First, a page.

Whether you’re in a house full of students, a young professional cohabiting out of monetary necessity or someone living in shared accommodation for work, there are certain rules which make the house sharing experience a smoother, more bearable ride. We won’t insult your intelligence or manners with the basics; we know you know to flush the toilet from time to time, to slip some clothes on when there are visitors, and to keep the Tupac at low volume at two in the morning. Or at least, we hope you do. Instead, with being mindful at the forefront of our minds, here are 5 IDEAL tips on how to be the perfect housemate.


If you’re going to come back drunk and in full Wonderwall mode, don’t resent a similar chorus from your flatmate the following night. Should you feel your blood boiling at the empty space in your fridge where your cherished final slice of pizza once lay, cast your mind back to when you scoffed your housemate’s last jaffa cake. Hypocrisy and double standards are the enemies of a harmonious house, so be consistent in your expectations of each other.


We all have our pet hate list; those little things that niggle and grate more than they ought to. Well, your housemate has their own set of annoyances too; unique to them and maybe not frequently voiced. You may think that they always use the last of the toilet roll and don’t replace it. And they might notice when you leave your half finished cups of tea lying around longer than is necessary. Be mindful and be self aware; habits woven into the fabric of your being could be totally strange to your cohabiting companion. Don’t let things fester (and we’re not talking about that mouldy cuppa), always communicate if something is irritating you, and expect the same of your housemate.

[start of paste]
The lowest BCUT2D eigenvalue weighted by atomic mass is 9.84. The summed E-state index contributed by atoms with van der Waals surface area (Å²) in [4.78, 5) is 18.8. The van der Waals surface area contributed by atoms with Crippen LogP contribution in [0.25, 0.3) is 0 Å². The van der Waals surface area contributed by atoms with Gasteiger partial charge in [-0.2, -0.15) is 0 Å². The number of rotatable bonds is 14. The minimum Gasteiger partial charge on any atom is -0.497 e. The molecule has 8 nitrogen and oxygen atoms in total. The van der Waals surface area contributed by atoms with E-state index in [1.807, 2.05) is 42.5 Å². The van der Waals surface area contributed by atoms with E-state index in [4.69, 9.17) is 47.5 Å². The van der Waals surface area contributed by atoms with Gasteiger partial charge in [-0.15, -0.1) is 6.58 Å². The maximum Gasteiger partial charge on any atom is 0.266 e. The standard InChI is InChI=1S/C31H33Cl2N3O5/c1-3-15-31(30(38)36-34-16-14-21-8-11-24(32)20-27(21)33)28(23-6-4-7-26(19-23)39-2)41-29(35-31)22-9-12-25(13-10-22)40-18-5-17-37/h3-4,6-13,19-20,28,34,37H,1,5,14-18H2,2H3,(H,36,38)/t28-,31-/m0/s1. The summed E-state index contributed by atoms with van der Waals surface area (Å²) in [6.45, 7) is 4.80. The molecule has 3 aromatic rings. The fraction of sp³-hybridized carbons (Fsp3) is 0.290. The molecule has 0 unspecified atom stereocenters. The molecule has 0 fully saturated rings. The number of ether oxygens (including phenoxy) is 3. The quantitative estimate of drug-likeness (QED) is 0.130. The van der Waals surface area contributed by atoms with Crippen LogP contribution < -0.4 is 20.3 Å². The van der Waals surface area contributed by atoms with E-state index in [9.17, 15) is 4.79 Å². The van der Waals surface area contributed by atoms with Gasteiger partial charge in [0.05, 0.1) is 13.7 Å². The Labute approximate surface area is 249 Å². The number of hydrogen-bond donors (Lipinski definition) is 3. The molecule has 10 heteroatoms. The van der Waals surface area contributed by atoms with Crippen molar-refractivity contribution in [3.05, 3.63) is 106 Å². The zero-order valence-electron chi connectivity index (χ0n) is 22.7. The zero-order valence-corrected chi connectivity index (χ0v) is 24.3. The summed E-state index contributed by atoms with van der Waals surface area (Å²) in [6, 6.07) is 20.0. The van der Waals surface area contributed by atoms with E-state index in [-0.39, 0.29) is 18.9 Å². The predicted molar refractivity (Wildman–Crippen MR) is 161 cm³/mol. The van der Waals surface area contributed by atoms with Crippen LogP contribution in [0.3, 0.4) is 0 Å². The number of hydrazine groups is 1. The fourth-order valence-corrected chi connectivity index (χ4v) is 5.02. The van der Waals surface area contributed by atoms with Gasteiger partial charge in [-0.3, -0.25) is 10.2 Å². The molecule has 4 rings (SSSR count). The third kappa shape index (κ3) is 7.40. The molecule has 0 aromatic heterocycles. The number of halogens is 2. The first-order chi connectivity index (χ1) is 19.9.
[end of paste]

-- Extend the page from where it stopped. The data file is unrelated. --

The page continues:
An arms wide open, generous and inclusive vibe covers all multitude of sins in other areas of your domestic conduct. If you’ve opened a bottle of wine, always offer a glass. When making a cuppa, make a couple. If you’re having an adult sleepover, leave your door open. Okay, maybe not that one.

You don’t need to hang out together all the time – especially if you’re in shared student accommodation and the group is sizeable – but by fostering an environment of hospitality and largesse when you are in each other’s proximity, you’ll keep the mood of the house light and tension free. Once it’s gone the other way, into resentment, it’s hard to get things back on track.


The two biggest breeding grounds of hostility are without doubt the fridge and the shower. It’s vital, then, to replace and replenish items in both battlegrounds to maintain peace. Yes, we know this requires acute foresight – like predicting how many brushes are left in the toothpaste or how many number twos you may take over the weekend – but you’re an adult, you can do it! Also, removing something that has festered in the fridge for a while is one thing – but cleaning up someone’s personal mess is plain gross. If you’ve blocked up the toilet as a result of last night’s curry or clogged up the shower drain with your hair, then clean it up.


Being a good housemate isn’t simply about damage limitation. To have your relationship with your housemates in the plus points rather than simply in neutral requires genuine acts of kindness. It could be something as small as paying a compliment to your flatmate on their outfit to a larger gesture like surprising the house with a wonderful home cooked meal. Just remember that everyone is a little difficult to live with at times, and nobody is perfect, so be kind, thoughtful and patient.